C/EBPα siRNA reversed expression level of NGF and alleviated inflammatory hyperalgesia

To further determine whether there is a mutual regulation relationship between C/EBPα and NGF, we examined whether injection of C/EBPα siRNA could inhibit the expression level of NGF in rats after CFA treatment. The results showed C/EBPα siRNA treatment obviously decreased the expression of the NGF level 3 days after CFA treatment though not bringing the C/EBPα and NGF expression down to the control (*P < 0.05, Fig. 7a), and the treatment is effective obviously for it significantly alleviated inflammatory hyperalgesia in rats that are induced by CFA (*P < 0.05, Fig. 7b, c).

Fig. 7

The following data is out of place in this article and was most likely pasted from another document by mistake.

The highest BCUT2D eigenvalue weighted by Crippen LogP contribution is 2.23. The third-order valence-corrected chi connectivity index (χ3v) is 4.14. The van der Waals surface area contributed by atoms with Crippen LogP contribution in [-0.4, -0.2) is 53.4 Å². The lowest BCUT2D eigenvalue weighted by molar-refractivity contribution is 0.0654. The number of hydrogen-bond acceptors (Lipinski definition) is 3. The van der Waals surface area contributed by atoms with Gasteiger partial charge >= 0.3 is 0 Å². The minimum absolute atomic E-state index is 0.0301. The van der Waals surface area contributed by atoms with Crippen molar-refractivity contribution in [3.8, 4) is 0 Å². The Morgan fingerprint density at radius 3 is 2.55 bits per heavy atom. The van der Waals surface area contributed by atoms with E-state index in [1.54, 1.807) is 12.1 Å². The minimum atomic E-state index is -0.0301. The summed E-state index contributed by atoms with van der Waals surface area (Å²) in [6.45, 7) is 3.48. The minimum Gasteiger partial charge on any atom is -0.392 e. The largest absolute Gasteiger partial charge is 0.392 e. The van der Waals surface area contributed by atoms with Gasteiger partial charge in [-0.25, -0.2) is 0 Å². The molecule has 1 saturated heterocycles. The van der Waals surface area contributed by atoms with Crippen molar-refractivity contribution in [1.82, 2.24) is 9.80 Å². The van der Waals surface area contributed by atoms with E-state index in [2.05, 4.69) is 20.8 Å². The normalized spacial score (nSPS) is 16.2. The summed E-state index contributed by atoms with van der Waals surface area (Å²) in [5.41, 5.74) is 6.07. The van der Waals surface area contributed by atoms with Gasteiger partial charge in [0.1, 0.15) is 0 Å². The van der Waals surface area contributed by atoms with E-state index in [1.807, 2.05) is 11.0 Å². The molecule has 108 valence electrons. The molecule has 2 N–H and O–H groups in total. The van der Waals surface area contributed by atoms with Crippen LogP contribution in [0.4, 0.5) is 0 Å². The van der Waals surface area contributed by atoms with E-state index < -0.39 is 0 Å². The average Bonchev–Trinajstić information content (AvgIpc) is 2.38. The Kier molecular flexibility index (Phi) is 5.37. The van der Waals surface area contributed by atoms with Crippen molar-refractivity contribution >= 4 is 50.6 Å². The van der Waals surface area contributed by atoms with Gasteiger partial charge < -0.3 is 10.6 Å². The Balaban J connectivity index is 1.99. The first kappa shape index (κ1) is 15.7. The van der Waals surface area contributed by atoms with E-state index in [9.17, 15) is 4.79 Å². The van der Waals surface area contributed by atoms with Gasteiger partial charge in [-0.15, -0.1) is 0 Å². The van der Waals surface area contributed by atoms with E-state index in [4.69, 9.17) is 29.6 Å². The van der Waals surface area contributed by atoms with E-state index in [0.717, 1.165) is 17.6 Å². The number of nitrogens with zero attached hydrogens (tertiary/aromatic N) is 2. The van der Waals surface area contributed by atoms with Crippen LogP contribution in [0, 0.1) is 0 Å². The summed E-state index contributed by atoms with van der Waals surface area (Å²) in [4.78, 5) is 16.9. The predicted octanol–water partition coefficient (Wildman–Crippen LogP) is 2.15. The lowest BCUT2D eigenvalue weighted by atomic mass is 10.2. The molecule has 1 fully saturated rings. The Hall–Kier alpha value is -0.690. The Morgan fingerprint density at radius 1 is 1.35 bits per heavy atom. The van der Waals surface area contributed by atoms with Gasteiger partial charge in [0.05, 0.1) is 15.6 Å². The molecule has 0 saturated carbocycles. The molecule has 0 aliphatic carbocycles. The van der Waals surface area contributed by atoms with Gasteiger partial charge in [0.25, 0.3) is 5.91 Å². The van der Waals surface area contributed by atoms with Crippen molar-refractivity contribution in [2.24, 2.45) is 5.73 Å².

figure7

C/EBPα siRNA downregulates the expression level of NGF. a C/EBPα siRNA treatment obviously reverses the expression of NGF levels when 3 days after CFA treatment (*P < 0.05, compared with NC siRNA group, n = 4 for each group). b, c C/EBPα siRNA significantly alleviate inflammatory hyperalgesia in rats that induced by CFA (*P < 0.05, **P < 0.01, compared with NC group, n = 4 for each group)

Discussion

In this study, we attempt to clarify epigenetic regulations of the NGF gene expression and a novel role for C/EBPα signaling in rats with CFA-induced chronic inflammatory pain hypersensitivity. We provided direct evidence to support that C/EBPα signaling may contribute to the development of chronic inflammatory pain by activation of the NGF gene.